A Unesco World Heritage Site. Since 28 June 2007, for its value and unique heritage. Capital of the Gironde region, it is an architectural gem dating from the eighteenth century that has known how to seamlessly integrate nineteenth century additions that were essential in modernising the city.
The river takes pride of place at the heart of the city, the left bank linking up with the right bank. The redevelopment of old warehouses has brought living and celebration spaces back on the Garonne’s embankment. The city moves by Tramway.
The Chartrons quarter is a good induction into understanding how the trade of wines, and those from Bordeaux and the Médoc in particular, evolved. It is the historical core of the wine trade in the eighteenth century. The old warehouses that gave onto the Gironde’s embankments are transformed into spacious middle-class lofts and the houses are restored. The residences have kept their beautiful facades with street entrances and overlooking the river at the back. They are in high demand from a whole new generation of bohemian Bordelais. Lofts, design shops, cafés.. some very trendy addresses. (The Bordeaux Tourism Board organises guided tours)
The Antiques quarter, around the Market Square, on the rue Notre Dame and around the Saint Louis des Chartrons Church.
Chartrons’ Museum of wine and trading, a 1920s building with vaulted cellars housing worshipful bottles of Bordeaux, some of which dating back to the sixteenth century. A beautiful preserve of the history of the wines of Bordeaux, 41 rue Borie. Tel.: +33 (0)5 56 90 19 13.
Bordeaux’ Medici villa, Bernard Magrez, owner of 37 wine-growing estates, including the famous Château Pape Clément, throws himself into artistic philanthropy. The townhouse that bears his name is due to become a centre for Contemporary Art and will offer accommodation to young artists. Worth keeping an eye out for.
The CAPC Museum of Contemporary Art is set in what used to be the warehouses for Réels’ colonial goods in the nineteenth century. It holds over 600 works of art from the 70s and 80s and is also forming the next generation of artists, 7 rue Ferrère. Tel.: +33 (0)556 00 81 50.
One day to spend outside Bordeaux ? Which wine region would you go for? Click here for some advices.
La Maison Fredon
The Fredon House is the house that compliments the five restaurants and bars located around the Rue Porte de la Monnaie, all properties of Jean-Pierre Xiradakis. Coincidentally, the original owners in 1750 were also a family of merchants very involved in the life of their neighborhood. Therefore the building is soaked up by it’s history; Bordeaux style and spirit of the 18th century. Ask the restaurant, just facing the hotel, for the room key and make yourself at home in one of the five bedrooms of unusual character including a chimney and French ceilings. The bedroom in the attic encompasses a view of the Garonne River. Philippe Stark invites all with stylish furniture and canvasses of masters that are all for sale! You could take them to your house where they will flourish!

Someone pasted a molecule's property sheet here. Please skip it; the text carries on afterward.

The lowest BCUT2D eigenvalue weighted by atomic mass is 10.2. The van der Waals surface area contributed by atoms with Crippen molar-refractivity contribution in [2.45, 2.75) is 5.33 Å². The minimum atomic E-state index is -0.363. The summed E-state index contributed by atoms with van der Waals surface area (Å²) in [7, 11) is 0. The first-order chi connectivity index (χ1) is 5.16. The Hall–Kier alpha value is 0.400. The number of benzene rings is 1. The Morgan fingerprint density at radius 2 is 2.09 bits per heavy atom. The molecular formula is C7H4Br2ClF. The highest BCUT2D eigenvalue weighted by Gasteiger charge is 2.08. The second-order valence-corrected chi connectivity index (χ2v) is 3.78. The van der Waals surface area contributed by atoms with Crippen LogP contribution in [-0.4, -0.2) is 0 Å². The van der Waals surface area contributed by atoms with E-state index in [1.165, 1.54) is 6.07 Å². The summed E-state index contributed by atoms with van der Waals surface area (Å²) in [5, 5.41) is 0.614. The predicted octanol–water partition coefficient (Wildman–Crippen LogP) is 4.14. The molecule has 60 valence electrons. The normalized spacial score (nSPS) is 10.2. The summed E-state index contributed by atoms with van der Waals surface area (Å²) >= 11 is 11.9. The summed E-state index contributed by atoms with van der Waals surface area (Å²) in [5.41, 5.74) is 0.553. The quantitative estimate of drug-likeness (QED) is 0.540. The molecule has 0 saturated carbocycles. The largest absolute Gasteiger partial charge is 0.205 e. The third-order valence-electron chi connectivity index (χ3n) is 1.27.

6, rue Porte de la monnaie
Tel. : + 335 56 91 56 37
Le Petit Commerce
Located in front of their fish market, “Le Petit Commerce” is simple and welcoming, but here we sell only fresh fish of any kind: turbot, sole, oysters, sea scallops …. The clients and the regulars come and come again to taste the special of the day among friends and the newly discovered white Bordeaux wine. We enjoy it and we will return!
22, rue du Parlement Saint Pierre
Tel. : +33 5 56 79 76 58
Le Pressoir d’Argent, at Grand Hôtel de Bordeaux & Spa, a smart table serving the finest gastronomic cuisine. The chef Pascal Nibaudeau, models himself on Le Divellec, likes to blend fish with the great Bordeaux wines. 2-5 place de la Comédie. Tel.: +33 (0)5 57 30 44 44
Jean-Pierre Xiradakis’ La Tupina, is one of those ‘must’ addresses in Bordeaux and where one goes to rejoice on the generous cuisine traditionally prepared on coals. Typical old-fashioned dishes, such as Bègles cod recipe, Pauillac lamb, are to be savoured in a warm atmosphere, rubbing shoulders with the great and the good in the wine industry, critics and sommeliers. 6 rue Porte de la Monnaie. Tel.: +33 (0)5 56 91 56 37
A little further up the street, you’ll find four of La Tupina’s sister establishments: the delicatessen “Au Comestible” for a chic yet simple snack, “La Kusina” for an affordably priced daily menu with fish, vegetables and fruit, the “Bar Cave” and at the corner, facing the Garonne river, the “Café Tupina”www.latupina.com
Chez Greg is a trendy restaurant and a bit of a celebrity hangout, 29 rue Esprit des Lois. Tel.: +33 (0)5 56 31 30 30
Le Gravelier, is owned by Anne-Marie, daughter of Pierre Troisgros, and her husband, the chef Yves Gravelier, if that isn’t reference enough! 114 Cours de Verdun. Tel.: +33 (0)5 56 48 17 15.
Le Quaizaco with its communal table in the kitchen serves great little dishes. 80 quai des Chartrons. Tel.: +33 (0)5 57 87 67 72.
A wine merchant, whose knowledge is encyclopaedic, L’Intendant, 2 allée de Tourny,Tel.: +33 (0)5 56 43 26 39.
Chocolatier Darricau, whose combinations of wine and chocolate are surprisingly impressive, 7 place Gambetta. Tel: +33 (0)5 56 44 21 49.
The Notre Dame Antiques market boasts beautiful furniture and objects related to wine, opposite the Saint Louis church.
The Mollat bookstore is a real institution and the largest bookshop in France with the greatest collection of books dedicated to wine, 15 rue Vital Carles. Tel.: +33 (0)5 56 56 40 40.